How Fake News Created the Myth of Fidel Castro as Latin Robin Hood

Fidel Castro attends a summit in Cordoba, Argentina, July 21, 2006. Reuters

Years before Fidel Castro, the defiant leader of revolutionary Cuba, died on November 25, his demise had been reported many times. The first was nearly 60 years ago, when the front pages of The New York Times and other newspapers flashed headlines about his death in a botched invasion of Cuba on December 2, 1956. The Cuban government, led by Fulgencio Batista, had spread the false story to stamp out a Castro-led insurrection, and for months the world believed that Fidel, and his younger brother Raúl, had met their inglorious end on a forlorn Cuban beach.

The truth of Fidel's unlikely survival wasn't known until the following February, when an American newspaperman braved Army roadblocks, often in disguise, to see the Cuban rebel in his mountain hideout in Cuba's Sierra Maestra. It was just after dawn, with a weak winter sun slipping over the mountains and the forest dripping from overnight rain, when the thick brush parted and into the clearing strode a young and very much alive Fidel Castro. It was February 1957, and the American reporter was mesmerized.

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"This... was quite a man—a powerful six-footer, olive-skinned, full faced, with a straggly beard," wrote Herbert L. Matthews in his exclusive front-page story in The New York Times. "The personality of the man is overpowering. It was easy to see that his men adored him and also to see why he has caught the imagination of the youth of Cuba all over the island. Here was an educated, dedicated, fanatic, a man of ideals, of courage, and of remarkable qualities of leadership."

That meeting between Matthews, a 57-year-old war correspondent and distinguished editorial writer, and the 30-year-old revolutionary with a law degree, marked the beginning of what would become a complex—and to some, troubling—relationship that helped propel Castro to power. It also raised early concerns about the truth of what appears in the news, or as it is more commonly known today, "fake news."

Over the next five years, Matthews' reporting created the myth of Castro, a genial Latin Robin Hood fighting for the poor and powerless. The writer's glowing profiles earned the Cuban leader the sympathy and support of the American public. They also helped solidify Castro's standing on the island and played into the revolution's dramatic about-face, which eventually led to the missile crisis in 1962 that nearly left the Western Hemisphere in cinders.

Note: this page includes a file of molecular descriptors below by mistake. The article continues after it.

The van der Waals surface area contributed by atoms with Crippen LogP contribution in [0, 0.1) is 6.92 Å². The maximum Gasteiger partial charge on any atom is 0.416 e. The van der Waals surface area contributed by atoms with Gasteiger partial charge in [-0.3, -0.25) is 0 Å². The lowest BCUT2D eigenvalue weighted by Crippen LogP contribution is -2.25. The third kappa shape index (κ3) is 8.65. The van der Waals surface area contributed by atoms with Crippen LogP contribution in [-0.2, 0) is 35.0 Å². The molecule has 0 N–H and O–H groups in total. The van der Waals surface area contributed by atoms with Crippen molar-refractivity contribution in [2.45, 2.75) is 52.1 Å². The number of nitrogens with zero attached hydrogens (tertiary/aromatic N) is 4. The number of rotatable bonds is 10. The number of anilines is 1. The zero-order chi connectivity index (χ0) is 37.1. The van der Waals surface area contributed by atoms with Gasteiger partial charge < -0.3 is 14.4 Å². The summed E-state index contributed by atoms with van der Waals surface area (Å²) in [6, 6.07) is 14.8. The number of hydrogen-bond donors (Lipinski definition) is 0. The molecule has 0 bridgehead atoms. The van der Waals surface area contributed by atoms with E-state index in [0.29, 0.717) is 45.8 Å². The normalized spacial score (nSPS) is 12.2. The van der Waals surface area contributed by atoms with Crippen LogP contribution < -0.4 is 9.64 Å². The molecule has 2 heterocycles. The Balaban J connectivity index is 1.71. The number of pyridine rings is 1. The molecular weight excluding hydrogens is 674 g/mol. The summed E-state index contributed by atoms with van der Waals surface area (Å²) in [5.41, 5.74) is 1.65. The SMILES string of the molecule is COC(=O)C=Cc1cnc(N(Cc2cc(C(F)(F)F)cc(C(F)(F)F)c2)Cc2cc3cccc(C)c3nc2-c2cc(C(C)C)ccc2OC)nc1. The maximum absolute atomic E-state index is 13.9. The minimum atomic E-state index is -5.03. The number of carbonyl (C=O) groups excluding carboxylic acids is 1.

Notes Hidden in a Girdle

Castro's rise began on December 1, 1956, when the young lawyer, along with his younger brother Raúl, the Argentine doctor Ernesto "Che" Guevara and 79 young Cuban rebels tried to land their overloaded wooden yacht, the Granma , on the southeastern shore of Oriente province in Cuba. They planned to join supporters on land and launch a rebellion to depose Colonel Fulgencio Batista, who had ruled the country on and off since 1933, sometimes behind a puppet president. After being out of power for a few years, Batista ran for president again in 1952. Facing almost certain defeat, he launched a coup and scuttled the elections, including the congressional race in which Fidel Castro was a candidate.

Fidel then took up arms against the Batista regime, and on the morning of July 26, 1953, he stormed the heavily guarded Moncada military barracks in Santiago, on the eastern end of the island. The attack turned into a fiasco, as Batista's army rebels slaughtered or captured most of the would-be revolutionary rebels. Fidel and Raúl got away but were later rounded up by Batista's troops and sent to prison. Less than two years later, Batista, thinking the rebellion had died, released the brothers and others who took part in the attack.

But Fidel and Raúl weren't finished, and immediately resumed the fight. The brothers made their way to Mexico, where they enlisted support and raised money to buy arms and that second-hand yacht, Granma , vowing to return to Cuba, or die, by the end of 1956.

The rebels set sail from Mexico on November 25, 1956, (exactly 60 years before Fidel's death) but arrived in Cuba two days later than planned, missing the uprising that was supposed to have coincided with their landing. That wasn't all that went awry. Instead of anchoring off a shallow beach, the boat ran aground in a mangrove swamp, far from shore. The rebels waded through chest-high water, leaving most of their supplies behind.